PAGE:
Follow These Steps To Build A Resilient Team

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We are all doing more with less in our workplaces.

Change and constant challenges have become the new normal. VUCA (Volatility, Uncertainty, Complexity and Ambiguity) is now a constant that both individuals and teams are having to manage on a daily basis. Teams can either demonstrate agility to manage this environment or they can basically get stuck in the mud.

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Being Resilient at work is about creating SUSTAINABLE success rather than simply coping over the short term.

It involves the capacity to:

•      Create a climate that promotes cohesion and allows all members to manage the pressures of work while staying physically and mentally healthy.

•      Adapt to change and collectively respond and learn from unexpected setbacks such as changes in job role, workload or working arrangements.

•      Be proactive and anticipate and position for future challenges together.

To achieve these capabilities as a team all members of the team need to take responsibility for their personal resilience and mental toughness.

However, investing in the resilience of individual members alone does not guarantee a resilient team. If you put a group of very talented musicians together – soloists in their own right, this does not mean they will be able to instantly work together in an orchestra to play a beautiful symphony. It takes a lot of hard work before they can play together in harmony.

We need alignment with those we work with.

•      A sense of purpose

•      Having support

•      Being able to engage in self care

•      Taking accountability and responsibility.

An organisation needs to consider a systemic approach to team resilience. This includes:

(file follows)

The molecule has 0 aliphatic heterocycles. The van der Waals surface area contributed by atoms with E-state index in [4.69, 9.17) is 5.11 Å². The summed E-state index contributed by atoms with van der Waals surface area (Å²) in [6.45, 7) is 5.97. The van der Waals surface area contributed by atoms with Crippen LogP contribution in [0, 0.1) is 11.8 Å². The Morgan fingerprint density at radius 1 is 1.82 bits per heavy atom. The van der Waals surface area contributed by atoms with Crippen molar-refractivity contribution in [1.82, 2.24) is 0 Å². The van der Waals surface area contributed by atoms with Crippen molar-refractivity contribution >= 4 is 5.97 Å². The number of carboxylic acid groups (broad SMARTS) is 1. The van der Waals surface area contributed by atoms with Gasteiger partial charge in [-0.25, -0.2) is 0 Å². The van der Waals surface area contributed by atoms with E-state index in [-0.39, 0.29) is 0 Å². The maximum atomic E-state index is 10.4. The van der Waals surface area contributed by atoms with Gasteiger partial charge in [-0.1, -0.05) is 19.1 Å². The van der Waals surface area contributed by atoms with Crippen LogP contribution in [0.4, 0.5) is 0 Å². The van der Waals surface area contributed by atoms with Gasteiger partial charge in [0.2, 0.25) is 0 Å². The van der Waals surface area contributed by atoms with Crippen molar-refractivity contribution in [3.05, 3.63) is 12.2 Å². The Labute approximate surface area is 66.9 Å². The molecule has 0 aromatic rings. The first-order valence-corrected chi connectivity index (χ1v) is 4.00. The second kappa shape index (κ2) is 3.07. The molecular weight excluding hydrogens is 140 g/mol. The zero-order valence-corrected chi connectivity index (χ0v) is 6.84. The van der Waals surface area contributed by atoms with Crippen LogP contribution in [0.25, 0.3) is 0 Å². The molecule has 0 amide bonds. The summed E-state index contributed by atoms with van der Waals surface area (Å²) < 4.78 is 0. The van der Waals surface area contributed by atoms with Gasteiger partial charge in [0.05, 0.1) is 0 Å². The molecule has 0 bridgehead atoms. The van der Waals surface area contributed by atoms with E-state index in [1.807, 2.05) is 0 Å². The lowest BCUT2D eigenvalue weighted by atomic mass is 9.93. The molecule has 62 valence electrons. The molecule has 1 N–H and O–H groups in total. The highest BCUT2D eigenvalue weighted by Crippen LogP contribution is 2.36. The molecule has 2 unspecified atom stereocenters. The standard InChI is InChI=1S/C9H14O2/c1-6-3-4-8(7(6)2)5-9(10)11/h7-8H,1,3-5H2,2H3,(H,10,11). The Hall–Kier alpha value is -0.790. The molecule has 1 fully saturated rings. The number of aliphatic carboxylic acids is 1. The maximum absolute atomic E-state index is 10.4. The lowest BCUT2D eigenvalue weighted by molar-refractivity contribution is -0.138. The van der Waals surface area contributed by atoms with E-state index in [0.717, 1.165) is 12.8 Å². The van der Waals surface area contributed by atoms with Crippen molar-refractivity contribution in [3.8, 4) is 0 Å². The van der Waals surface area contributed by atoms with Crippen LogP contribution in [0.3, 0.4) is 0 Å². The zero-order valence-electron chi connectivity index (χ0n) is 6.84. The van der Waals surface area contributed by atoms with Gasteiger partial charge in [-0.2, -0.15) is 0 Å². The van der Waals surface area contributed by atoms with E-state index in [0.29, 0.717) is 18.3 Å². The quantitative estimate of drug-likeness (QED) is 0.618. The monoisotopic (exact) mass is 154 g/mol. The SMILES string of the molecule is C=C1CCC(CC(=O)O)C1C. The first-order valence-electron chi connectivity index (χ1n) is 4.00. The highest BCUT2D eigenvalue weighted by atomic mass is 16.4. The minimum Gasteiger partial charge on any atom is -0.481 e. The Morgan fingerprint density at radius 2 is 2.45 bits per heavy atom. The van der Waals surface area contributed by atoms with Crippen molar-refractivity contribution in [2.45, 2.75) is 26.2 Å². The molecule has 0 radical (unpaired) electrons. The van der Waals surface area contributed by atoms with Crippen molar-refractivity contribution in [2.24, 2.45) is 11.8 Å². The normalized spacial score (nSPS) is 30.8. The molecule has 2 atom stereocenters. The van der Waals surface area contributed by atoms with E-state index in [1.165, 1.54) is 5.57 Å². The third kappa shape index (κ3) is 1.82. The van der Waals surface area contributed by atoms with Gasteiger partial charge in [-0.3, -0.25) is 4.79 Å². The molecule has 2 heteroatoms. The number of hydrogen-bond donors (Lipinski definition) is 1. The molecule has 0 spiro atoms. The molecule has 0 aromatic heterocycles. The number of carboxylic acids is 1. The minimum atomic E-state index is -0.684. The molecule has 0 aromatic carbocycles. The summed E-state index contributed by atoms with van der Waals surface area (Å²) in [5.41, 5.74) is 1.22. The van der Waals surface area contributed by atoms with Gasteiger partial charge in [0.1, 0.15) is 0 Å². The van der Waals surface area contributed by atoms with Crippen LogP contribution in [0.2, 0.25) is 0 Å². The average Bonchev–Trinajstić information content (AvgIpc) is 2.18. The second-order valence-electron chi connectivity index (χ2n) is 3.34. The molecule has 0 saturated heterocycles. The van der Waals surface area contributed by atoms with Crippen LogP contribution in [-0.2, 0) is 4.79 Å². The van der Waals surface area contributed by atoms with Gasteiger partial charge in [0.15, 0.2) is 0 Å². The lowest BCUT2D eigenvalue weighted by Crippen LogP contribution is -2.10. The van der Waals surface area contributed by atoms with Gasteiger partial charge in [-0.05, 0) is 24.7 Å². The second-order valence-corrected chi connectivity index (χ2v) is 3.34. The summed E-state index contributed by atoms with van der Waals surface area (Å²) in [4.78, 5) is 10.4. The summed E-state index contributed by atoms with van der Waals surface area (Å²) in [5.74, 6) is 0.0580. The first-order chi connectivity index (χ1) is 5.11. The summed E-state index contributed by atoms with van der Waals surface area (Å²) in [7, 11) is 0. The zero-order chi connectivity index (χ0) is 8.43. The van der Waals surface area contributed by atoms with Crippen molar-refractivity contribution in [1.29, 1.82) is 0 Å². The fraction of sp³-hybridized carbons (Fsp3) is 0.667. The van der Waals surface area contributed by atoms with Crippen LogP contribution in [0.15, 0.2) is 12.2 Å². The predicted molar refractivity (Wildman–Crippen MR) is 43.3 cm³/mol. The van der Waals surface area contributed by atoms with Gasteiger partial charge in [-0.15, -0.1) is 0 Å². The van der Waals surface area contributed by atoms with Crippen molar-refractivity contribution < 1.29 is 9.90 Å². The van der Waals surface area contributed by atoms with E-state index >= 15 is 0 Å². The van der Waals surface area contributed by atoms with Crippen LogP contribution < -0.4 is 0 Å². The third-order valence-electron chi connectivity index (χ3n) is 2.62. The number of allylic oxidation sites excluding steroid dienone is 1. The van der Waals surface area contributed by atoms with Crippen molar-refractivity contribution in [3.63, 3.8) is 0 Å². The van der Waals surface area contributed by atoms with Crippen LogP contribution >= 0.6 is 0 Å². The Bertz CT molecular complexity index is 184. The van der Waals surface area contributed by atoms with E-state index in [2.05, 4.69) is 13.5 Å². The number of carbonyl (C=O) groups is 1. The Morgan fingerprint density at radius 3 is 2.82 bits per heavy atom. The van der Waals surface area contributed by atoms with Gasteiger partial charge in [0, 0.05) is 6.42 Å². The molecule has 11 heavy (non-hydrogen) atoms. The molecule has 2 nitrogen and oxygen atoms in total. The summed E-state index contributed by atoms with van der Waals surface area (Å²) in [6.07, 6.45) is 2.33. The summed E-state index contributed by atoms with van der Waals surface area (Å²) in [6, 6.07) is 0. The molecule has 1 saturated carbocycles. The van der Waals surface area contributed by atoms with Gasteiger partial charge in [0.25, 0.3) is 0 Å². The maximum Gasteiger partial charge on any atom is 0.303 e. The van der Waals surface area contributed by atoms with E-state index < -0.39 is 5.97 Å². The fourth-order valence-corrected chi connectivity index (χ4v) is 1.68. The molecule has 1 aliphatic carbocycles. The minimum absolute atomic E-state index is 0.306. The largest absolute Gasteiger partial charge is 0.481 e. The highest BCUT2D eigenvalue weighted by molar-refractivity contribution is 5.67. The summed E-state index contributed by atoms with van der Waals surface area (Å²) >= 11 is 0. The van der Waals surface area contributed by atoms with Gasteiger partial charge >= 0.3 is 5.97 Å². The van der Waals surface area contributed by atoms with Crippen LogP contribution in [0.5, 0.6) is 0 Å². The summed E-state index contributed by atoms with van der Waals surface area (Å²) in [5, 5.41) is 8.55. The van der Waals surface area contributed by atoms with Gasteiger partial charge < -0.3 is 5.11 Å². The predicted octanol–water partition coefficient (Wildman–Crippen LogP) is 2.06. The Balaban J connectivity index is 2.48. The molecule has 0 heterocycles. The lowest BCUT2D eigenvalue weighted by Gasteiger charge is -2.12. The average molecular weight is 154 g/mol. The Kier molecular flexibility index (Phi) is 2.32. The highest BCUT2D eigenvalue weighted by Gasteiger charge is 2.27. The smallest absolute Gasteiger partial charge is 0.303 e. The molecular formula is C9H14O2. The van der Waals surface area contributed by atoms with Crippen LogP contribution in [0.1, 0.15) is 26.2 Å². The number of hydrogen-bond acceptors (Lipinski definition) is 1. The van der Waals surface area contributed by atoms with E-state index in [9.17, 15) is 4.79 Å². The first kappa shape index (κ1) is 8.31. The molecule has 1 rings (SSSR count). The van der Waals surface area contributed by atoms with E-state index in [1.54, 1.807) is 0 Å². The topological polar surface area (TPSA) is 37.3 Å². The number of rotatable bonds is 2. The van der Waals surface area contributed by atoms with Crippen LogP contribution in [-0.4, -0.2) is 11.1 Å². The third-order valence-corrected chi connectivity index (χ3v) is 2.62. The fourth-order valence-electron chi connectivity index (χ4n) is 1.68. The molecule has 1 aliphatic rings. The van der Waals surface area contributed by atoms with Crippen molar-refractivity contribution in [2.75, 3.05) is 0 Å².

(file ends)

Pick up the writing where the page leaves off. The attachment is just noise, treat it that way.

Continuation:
Individual factors

•      If we all work on our individual resilience we can make a difference,

•      But the team we work with and the leader we report to can either promote or detract from our resilience.

•      As a result, a focus on individuals alone can limit the sustainability of any changes we attempt to make.

Team Level Factors

•      Resilience at a team level is not simply the sum of the resilience of each member.

•      Collectively we need to develop an environment that fosters resilience.

•      Including – creation of a shared purpose, mutual support and accountability.

•      Without this alignment and cooperation, we can work against, rather than for, the resilience of those we work with.

•      We also need to promptly attend to counter-productive behaviour.

Leader Level Factors

•      Leaders have substantial impact on their team.

•      A leader can promote, or detract from resilience through role modelling.

•      A leader directly influences the work place climate.

•      Are leadership practises supported by their actions.

So what are the components of a Resilient team?

•      ROBUST – having shared purpose, goals and values and the skills needed to do the job. Being proactive when issues arise from the team.

•      RESOURCEFUL – Harnessing team member strengths and resources and building a culture of continuous improvement.

•      PERSERVERENCE – Staying optimistic and having a solution, rather than a problem focus. Persisting in the face of obstacles.

•      SELF-CARE – Promoting and deploying good stress management routines and being alert to overload in members. – Supporting work-life balance.

•      CAPABILITY – Continually building capacity through accessing networks and supports. Seeking feedback and building on what works.

•      CONNECTED – Caring for colleagues as people and being co—operative and supportive with each other.

•      ALIGNMENT – Aligning and developing the talents of team members to create the desired outcomes. Sharing and celebrating success with each other.

So how can you commence having a conversation with your team to build resilience?

Step 1 Recognising what you currently do well that creates resilience and then map these against the 7 components.